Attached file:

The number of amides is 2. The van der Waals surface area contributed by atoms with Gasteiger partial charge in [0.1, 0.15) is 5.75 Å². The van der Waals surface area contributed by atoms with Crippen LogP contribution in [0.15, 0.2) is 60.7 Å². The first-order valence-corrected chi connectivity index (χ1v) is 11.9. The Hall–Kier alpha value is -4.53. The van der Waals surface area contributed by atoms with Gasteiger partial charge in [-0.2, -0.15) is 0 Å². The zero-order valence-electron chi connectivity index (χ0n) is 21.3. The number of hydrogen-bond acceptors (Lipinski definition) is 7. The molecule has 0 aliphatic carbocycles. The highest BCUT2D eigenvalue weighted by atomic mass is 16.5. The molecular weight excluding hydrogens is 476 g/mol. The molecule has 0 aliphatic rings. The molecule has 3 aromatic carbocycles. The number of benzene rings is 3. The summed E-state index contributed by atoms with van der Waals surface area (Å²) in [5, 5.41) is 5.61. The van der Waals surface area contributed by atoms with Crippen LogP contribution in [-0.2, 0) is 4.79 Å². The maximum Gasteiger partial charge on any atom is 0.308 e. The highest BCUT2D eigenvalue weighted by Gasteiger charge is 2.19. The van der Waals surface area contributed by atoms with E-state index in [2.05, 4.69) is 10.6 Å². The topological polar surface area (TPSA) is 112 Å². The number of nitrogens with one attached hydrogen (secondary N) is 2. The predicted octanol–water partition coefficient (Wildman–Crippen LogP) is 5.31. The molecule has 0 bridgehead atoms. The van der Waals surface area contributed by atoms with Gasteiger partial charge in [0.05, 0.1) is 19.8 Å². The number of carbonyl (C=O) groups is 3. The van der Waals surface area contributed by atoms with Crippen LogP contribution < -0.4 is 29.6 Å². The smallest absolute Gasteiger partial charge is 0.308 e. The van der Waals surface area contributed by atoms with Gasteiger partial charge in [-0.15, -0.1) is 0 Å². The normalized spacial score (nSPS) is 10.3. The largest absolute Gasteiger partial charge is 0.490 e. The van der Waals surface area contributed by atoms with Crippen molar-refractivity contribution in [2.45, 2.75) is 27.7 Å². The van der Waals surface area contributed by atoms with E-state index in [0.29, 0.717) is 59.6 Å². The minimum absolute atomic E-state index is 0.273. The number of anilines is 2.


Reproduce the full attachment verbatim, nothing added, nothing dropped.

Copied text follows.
The number of amides is 2. The van der Waals surface area contributed by atoms with Gasteiger partial charge in [0.1, 0.15) is 5.75 Å². The van der Waals surface area contributed by atoms with Crippen LogP contribution in [0.15, 0.2) is 60.7 Å². The first-order valence-corrected chi connectivity index (χ1v) is 11.9. The Hall–Kier alpha value is -4.53. The van der Waals surface area contributed by atoms with Gasteiger partial charge in [-0.2, -0.15) is 0 Å². The zero-order valence-electron chi connectivity index (χ0n) is 21.3. The number of hydrogen-bond acceptors (Lipinski definition) is 7. The molecule has 0 aliphatic carbocycles. The highest BCUT2D eigenvalue weighted by atomic mass is 16.5. The molecular weight excluding hydrogens is 476 g/mol. The molecule has 0 aliphatic rings. The molecule has 3 aromatic carbocycles. The number of benzene rings is 3. The summed E-state index contributed by atoms with van der Waals surface area (Å²) in [5, 5.41) is 5.61. The van der Waals surface area contributed by atoms with Crippen LogP contribution in [-0.2, 0) is 4.79 Å². The maximum Gasteiger partial charge on any atom is 0.308 e. The highest BCUT2D eigenvalue weighted by Gasteiger charge is 2.19. The van der Waals surface area contributed by atoms with E-state index in [2.05, 4.69) is 10.6 Å². The topological polar surface area (TPSA) is 112 Å². The number of nitrogens with one attached hydrogen (secondary N) is 2. The predicted octanol–water partition coefficient (Wildman–Crippen LogP) is 5.31. The molecule has 0 bridgehead atoms. The van der Waals surface area contributed by atoms with Gasteiger partial charge in [0.05, 0.1) is 19.8 Å². The number of carbonyl (C=O) groups is 3. The van der Waals surface area contributed by atoms with Crippen LogP contribution < -0.4 is 29.6 Å². The smallest absolute Gasteiger partial charge is 0.308 e. The van der Waals surface area contributed by atoms with Gasteiger partial charge in [-0.15, -0.1) is 0 Å². The normalized spacial score (nSPS) is 10.3. The largest absolute Gasteiger partial charge is 0.490 e. The van der Waals surface area contributed by atoms with Crippen molar-refractivity contribution in [2.45, 2.75) is 27.7 Å². The van der Waals surface area contributed by atoms with E-state index in [0.29, 0.717) is 59.6 Å². The minimum absolute atomic E-state index is 0.273. The number of anilines is 2.